Australia’s Kitchen Revolution - Food TV shows stirring a gender shift in the kitchen

2015-03-11

SYDNEY, Australia, March 11 2015: The rising popularity of television food shows may be blurring traditional gender roles in the kitchen. Australia’s Kitchen Revolution, a new report commissioned by Mitsubishi Electric, offers new insight into Australia’s changing home cooking trends. The survey* canvassed 2,000 household grocery buyers across Australia to understand how cooking shows have impacted home cooking and eating habits.

The survey revealed that not only do men watch cooking shows nearly as frequently as women (50% of men versus 52% of women), but that this may be part of a broader shift in kitchen gender roles, with men reporting:

  • Cooking at home more frequently in the last two years (42%)
  • Preparing lunches at home more frequently (28%)
  • Buying ready-made convenience meals less often (32%)

The survey also revealed that men are equally likely to entertain at home as women but are more likely to cook for social dinner parties (35% of men versus 32% of women). Women, on the other hand, are more likely to cook for family gatherings and special celebrations.

Having been a part of Aussie kitchens for more than 30 years, we know that the preferences and needs of Australian families are constantly evolving. While the kitchen was historically seen as the woman’s domain, the modern man seems to take pride in preparing meals and entertaining friends in the home. This suggests that cooking skills may be a new type of status symbol for men,” said Jessica Millard, Marketing and Communications Manager, Mitsubishi Electric Australia.

Generation Y leading the home cooking revolution

The survey also found members of Generation Y to be the most frequent watchers of cooking shows as well as the country’s most regular entertainers, with 54% cooking meals for guests at least once a month.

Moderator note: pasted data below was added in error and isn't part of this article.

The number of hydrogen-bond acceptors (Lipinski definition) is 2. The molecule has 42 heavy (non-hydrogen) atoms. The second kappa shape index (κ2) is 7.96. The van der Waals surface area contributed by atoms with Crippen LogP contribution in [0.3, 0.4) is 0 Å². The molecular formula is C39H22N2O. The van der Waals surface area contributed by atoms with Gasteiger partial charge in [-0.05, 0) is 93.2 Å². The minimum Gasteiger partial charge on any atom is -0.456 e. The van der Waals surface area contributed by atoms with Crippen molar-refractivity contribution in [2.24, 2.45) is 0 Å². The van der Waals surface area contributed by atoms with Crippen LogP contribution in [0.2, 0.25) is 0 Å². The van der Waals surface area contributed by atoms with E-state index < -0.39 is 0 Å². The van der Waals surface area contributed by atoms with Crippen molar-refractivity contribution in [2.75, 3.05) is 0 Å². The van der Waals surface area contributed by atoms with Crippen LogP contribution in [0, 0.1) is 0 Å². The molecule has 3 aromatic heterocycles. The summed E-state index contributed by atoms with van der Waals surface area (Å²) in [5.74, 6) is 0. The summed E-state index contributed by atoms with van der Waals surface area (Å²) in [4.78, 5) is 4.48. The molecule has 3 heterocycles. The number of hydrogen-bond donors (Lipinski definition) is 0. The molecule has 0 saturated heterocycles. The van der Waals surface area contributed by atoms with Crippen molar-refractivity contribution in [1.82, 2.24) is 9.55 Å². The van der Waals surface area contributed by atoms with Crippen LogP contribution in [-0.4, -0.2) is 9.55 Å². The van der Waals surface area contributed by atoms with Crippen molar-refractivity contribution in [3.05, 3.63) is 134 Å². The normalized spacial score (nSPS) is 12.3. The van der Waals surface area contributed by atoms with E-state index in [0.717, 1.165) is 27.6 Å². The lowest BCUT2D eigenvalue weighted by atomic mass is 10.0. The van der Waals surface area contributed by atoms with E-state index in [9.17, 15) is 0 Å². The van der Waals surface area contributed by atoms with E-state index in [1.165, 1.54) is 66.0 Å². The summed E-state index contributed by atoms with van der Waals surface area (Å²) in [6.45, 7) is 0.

The results also suggest that Gen Y’s preference for cooking shows may be part of a broader movement toward greater innovation in the kitchen with:

  • 79% of Gen Ys having recently cooked with new recipes
  • 61% indicating that their cooking and eating behaviours have changed in the last two years, and that they now cook at home more and eat out slightly less

 

Growing desire for healthier meals with family 

The research also indicated a movement toward healthier Australian households. Half of grocery buyers (51%) reported cooking at home more frequently and eating out at restaurants less often, with health organisations cited as being the most influential in the decision to do so. Relatedly, grocery buyers are prioritising fresh food, superceding the value placed on both discount and price.

 

Of those surveyed:

  • 97% of main grocery buyers stated that buying “fresh” is important
  • Two-thirds (69%) described it as extremely important

Grocery buyers are also spending more time reading labels and ingredient/additives lists with the report finding they are 5.7x more likely to have increased the time they spend reading labels in the last two years.

 

To download Australia’s Kitchen Revolution visit:
http://www.mitsubishielectric.com.au/australias-kitchen-revolution.html

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For more information contact:

Wendy Ko, Text100

Email: wendy.ko@text100.com.au 

Phone: (02) 9956 5733

About Mitsubishi Electric Australia

With more than 30 years of experience in providing reliable, high-quality products to both corporate clients and general consumers, Mitsubishi Electric Australia is a recognised leader in the marketing and sales of electrical and electronic equipment used in information processing and communications, space development and satellite communications, consumer electronics, industrial technology, energy and transportation.

 

* The survey was conducted by McCrindle Research, an independent third party research firm. The responses were collated from 21 August to 27 August 2014, with 2,027 completed responses received nationwide from Australia’s main household grocery buyers.